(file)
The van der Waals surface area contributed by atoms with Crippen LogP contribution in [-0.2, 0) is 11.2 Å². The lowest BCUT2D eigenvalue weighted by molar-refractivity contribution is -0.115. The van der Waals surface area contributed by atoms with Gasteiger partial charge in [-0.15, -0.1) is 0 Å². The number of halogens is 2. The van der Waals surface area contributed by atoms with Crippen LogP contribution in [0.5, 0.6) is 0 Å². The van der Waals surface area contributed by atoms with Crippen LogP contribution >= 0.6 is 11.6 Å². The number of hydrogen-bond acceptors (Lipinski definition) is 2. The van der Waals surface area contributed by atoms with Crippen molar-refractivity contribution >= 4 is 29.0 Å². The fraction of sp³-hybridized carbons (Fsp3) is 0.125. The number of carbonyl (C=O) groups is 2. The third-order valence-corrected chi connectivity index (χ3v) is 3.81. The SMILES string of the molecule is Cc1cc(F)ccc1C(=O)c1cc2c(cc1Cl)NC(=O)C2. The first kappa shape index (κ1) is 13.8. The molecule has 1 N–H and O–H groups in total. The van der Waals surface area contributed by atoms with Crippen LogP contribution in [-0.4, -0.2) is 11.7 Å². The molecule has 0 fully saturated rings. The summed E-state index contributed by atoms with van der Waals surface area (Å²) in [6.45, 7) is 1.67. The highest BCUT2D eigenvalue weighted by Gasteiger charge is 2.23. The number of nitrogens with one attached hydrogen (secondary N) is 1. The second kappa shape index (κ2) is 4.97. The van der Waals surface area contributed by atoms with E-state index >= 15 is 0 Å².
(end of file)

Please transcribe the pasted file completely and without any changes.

The van der Waals surface area contributed by atoms with Crippen LogP contribution in [-0.2, 0) is 11.2 Å². The lowest BCUT2D eigenvalue weighted by molar-refractivity contribution is -0.115. The van der Waals surface area contributed by atoms with Gasteiger partial charge in [-0.15, -0.1) is 0 Å². The number of halogens is 2. The van der Waals surface area contributed by atoms with Crippen LogP contribution in [0.5, 0.6) is 0 Å². The van der Waals surface area contributed by atoms with Crippen LogP contribution >= 0.6 is 11.6 Å². The number of hydrogen-bond acceptors (Lipinski definition) is 2. The van der Waals surface area contributed by atoms with Crippen molar-refractivity contribution >= 4 is 29.0 Å². The fraction of sp³-hybridized carbons (Fsp3) is 0.125. The number of carbonyl (C=O) groups is 2. The third-order valence-corrected chi connectivity index (χ3v) is 3.81. The SMILES string of the molecule is Cc1cc(F)ccc1C(=O)c1cc2c(cc1Cl)NC(=O)C2. The first kappa shape index (κ1) is 13.8. The molecule has 1 N–H and O–H groups in total. The van der Waals surface area contributed by atoms with Crippen LogP contribution in [-0.4, -0.2) is 11.7 Å². The molecule has 0 fully saturated rings. The summed E-state index contributed by atoms with van der Waals surface area (Å²) in [6.45, 7) is 1.67. The highest BCUT2D eigenvalue weighted by Gasteiger charge is 2.23. The number of nitrogens with one attached hydrogen (secondary N) is 1. The second kappa shape index (κ2) is 4.97. The van der Waals surface area contributed by atoms with E-state index >= 15 is 0 Å².